2. A Top-Down, Risk-Averse View of Religious Engagement: In a sense, it is fitting for the top-ranking U.S. diplomat to meet with Nigeria’s top-ranking hereditary Muslim ruler. But in another sense, Kerry’s trip to Sokoto represented the most clichéd form of religious engagement that the U.S. might attempt in northern Nigeria. Since 1903, when British forces killed Sultan Muhammadu Attahiru I at the Battle of Burmi, Sultans of Sokoto have been largely deferential to Nigeria’s political authorities. The Sultan wields little influence, in my view, over the type of people who join or sympathize with Boko Haram; such people already have real doubts about the integrity of hereditary Muslim rulers. Who, then, was the intended audience for Kerry’s trip to Sokoto? If it is Muslim youth, or fence-sitters thinking about joining Boko Haram, are they meant to be impressed by Kerry praising the Sultan as a model of inter-faith tolerance? In my view, it was fine for Kerry to go to Sokoto, but he should have also met with a spectrum of Muslim leaders in Abuja, including mainstream Salafis.
  3. A Misreading of Boko Haram: Should the U.S. government decide who is a Muslim and who is not? In Sokoto, Kerry argued that Boko Haram has nothing to do with Islam – “Boko Haram boasts no agenda other than to murder teachers, burn books, kidnap students, rape women and girls, and slaughter innocent people, most of whom are Muslims. It has a complete and total disrespect for life, the opposite of every religion. It has a complete nihilistic view of the world. It fears knowledge. It fears education. It fears tolerance.” The idea that Boko Haram is nihilistic is empirically false, unless you are willing to dismiss virtually every statement that Boko Haram has ever made. I’m not saying that Boko Haram is “Islamic,” but I am saying that they consider themselves to be such. And if you discount that, then I don’t think you can really counter their ideology. I believe Kerry should either have avoid trying to imply that he has the authority to give a normative definition of Islam (this is the better option, I think), or he should have acknowledged and addressed some of Boko Haram’s core ideas.

Links Roundup on the Battle Against the Islamic State in Sirte, Libya

In May of this year, the Islamic State’s Libya affiliate controlled a strip of coastal Libya that extended from Abu Ghrein in the west to Bin Jawwad in the east. Early 2016 had seen advances by the Islamic State that made Libyan and international authorities quite nervous. In the west, the Islamic State was harassing the outskirts of Misrata, Libya’s third-largest city, and in in the east it was attacking major oil infrastructure, including the country’s two largest oil terminals, Ra’s Lanuf and Al-Sidr. These and other factors contributed to the launch of a multi-pronged offensive against Sirte, the epicenter of the Islamic State’s Libyan territory. The main assault is being conducted by mostly Misratan forces aligned with Libya’s Government of National Accord (GNA), a United Nations-backed, would-be unity government. Those forces, coming from the west, reached Sirte in June. But since then, the GNA’s fighters have been engaged since then in a difficult battle against die-hard Islamic State fighters holed up in central Sirte, at sites such as the Ouagadougou Conference Hall (one of the Islamic State’s original bastions in the city). The battle for Sirte has importance not just for the campaign against the Islamic State, but also because the campaign itself is shaping Libyan politics and will help determine the fate and nature of the GNA.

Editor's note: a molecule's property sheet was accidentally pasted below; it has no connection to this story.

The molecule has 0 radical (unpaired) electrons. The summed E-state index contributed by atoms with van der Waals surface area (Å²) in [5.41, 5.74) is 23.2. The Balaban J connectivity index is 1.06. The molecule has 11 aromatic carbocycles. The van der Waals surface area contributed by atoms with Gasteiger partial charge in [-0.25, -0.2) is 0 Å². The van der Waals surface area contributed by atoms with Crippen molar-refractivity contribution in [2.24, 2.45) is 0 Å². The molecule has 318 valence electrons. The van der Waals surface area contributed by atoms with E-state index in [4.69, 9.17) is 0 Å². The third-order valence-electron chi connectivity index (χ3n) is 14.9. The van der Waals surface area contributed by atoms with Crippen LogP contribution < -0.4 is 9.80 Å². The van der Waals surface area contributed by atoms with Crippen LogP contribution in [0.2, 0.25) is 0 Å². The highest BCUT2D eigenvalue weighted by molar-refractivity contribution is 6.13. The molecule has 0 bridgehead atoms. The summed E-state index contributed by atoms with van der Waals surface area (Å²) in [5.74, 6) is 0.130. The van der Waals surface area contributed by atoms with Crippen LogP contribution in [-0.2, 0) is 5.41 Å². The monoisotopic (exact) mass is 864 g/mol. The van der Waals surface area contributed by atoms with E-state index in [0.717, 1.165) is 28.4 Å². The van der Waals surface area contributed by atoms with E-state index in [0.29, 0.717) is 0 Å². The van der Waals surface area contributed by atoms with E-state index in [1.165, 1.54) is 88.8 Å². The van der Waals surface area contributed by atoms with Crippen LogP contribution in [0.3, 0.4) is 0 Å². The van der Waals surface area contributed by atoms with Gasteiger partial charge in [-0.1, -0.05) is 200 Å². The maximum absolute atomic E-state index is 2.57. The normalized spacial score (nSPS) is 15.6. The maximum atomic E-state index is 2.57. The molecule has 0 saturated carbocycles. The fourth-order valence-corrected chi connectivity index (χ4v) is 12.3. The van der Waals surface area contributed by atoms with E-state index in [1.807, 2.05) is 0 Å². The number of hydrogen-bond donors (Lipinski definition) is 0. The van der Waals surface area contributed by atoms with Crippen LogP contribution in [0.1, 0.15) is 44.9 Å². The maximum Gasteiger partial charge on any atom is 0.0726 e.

For day-to-day coverage, I recommend following Daniele Ranieri, Mary Fitzgerald, Mattia Toaldo, Frederic Wehrey, Mohamed Eljarh, Francesca Mannochi and, for those who read Arabic, the official account of Operation Al-Bunyan al-Marsus (Operation Solid Structure), the GNA’s campaign.

Here are a few links that will take you deeper into both the campaign and the politics surrounding it.

On the Islamic State’s rise in Libya and in Sirte specifically:

On the campaign (in roughly chronological order):

  • Patrick Markey, “Libyan Forces Battle Islamic State Street-to-Street in Sirte”
  • Frederic Wehrey: “Libyans Are Winning the Battle Against the Islamic State”
  • Patrick Markey, “Sirte Battle Risks Widening Libya Political Splits”
  • Amanda Kadlec, “All Eyes on Sirte: Beating the Islamic State, But Losing Libya”
  • Libya’s Channel, “In Depth: Oil Guards Seize IS-Held Territory, Join Unity Government Coalition”
  • AFP, “ISIS Tries to Break Siege in Libya’s Sirte”
  • Missy Ryan, “In a Pivotal Battle, Libyan Forces Laying Siege to Islamic State in Sirte”
  • Aidan Lewis, “Libyan Forces Report Gains Against IS in Battle for Sirte”

On what might come next:

And finally, some sage notes of anti-alarmism from Geoff Porter, written before the current campaign began, about the barriers to expansion that the Islamic State faces in Libya.

Libya: Mahdi al-Barghathi Is the Man to Watch

The international media has, at most, the attention span for two stories about Libya: (a) the battle against the Islamic State there, and (b) the existence of different would-be governments and rival militias. Typically, the central characters in storyline B are:

  • Fayez al-Sarraj, Prime Minister of the United Nations-backed Government of National Accord (GNA)